In recent years considerable interest has been aroused concerning the rôle of the depressor nerve in angina pectoris and the possibility of relief through sectioning this nerve. As there is variance in the use of the term "depressor nerve," and as its anatomy is, in general, little understood, this study was made with a view to clarifying the matter.
REVIEW OF THE LITERATURE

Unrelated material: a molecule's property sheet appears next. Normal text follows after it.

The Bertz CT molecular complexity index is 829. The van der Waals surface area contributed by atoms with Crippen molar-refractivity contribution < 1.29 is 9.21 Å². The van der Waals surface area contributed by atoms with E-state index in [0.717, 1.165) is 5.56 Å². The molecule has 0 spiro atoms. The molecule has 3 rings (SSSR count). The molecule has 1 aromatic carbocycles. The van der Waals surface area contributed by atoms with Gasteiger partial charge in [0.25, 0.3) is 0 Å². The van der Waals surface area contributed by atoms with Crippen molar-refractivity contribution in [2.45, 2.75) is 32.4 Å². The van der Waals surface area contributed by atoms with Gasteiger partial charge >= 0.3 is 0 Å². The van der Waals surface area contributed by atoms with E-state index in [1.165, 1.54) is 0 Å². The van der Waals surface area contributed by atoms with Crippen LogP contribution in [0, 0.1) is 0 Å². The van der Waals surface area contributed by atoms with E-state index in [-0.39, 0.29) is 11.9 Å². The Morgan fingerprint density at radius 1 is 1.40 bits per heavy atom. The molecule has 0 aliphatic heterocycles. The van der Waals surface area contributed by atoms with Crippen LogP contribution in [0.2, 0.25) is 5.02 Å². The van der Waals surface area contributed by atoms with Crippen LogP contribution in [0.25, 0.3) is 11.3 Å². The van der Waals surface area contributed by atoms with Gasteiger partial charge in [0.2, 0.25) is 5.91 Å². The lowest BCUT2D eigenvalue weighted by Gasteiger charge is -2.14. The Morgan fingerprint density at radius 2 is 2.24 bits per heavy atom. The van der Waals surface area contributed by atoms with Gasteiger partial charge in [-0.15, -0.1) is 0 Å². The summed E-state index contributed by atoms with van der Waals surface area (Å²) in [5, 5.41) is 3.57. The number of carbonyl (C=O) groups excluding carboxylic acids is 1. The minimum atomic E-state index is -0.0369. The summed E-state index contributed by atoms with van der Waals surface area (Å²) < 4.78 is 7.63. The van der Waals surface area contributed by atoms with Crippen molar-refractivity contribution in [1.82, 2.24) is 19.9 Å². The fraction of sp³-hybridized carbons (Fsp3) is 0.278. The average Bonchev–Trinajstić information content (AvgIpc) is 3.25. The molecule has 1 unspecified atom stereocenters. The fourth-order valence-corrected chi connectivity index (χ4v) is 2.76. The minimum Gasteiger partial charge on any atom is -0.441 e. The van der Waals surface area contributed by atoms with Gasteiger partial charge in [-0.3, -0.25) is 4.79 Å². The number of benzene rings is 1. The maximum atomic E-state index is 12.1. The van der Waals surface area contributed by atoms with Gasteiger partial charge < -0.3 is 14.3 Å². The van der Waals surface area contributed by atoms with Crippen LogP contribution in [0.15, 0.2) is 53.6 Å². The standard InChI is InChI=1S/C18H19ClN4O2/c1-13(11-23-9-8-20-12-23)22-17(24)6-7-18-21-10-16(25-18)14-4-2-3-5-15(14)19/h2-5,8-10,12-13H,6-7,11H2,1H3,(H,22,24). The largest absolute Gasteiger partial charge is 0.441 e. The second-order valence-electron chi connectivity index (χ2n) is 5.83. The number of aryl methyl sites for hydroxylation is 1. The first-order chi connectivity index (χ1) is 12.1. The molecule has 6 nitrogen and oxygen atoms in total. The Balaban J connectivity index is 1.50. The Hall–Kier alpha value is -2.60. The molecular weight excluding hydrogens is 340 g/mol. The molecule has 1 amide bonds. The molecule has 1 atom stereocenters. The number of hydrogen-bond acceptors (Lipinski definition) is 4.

In the literature, the name "depressor" has been given to several nerves of vagal origin, first of all to a nerve occurring in the rabbit, described first by Cyon and Ludwig.1 This nerve has been shown repeatedly to be a depressor by physiologic experiments. Stimulation of the peripheral end of the cut nerve in the rabbit, as a rule, gives negative results, while stimulation of the central stump causes a reflex fall in blood pressure. The name has also been given to the cardiac branches of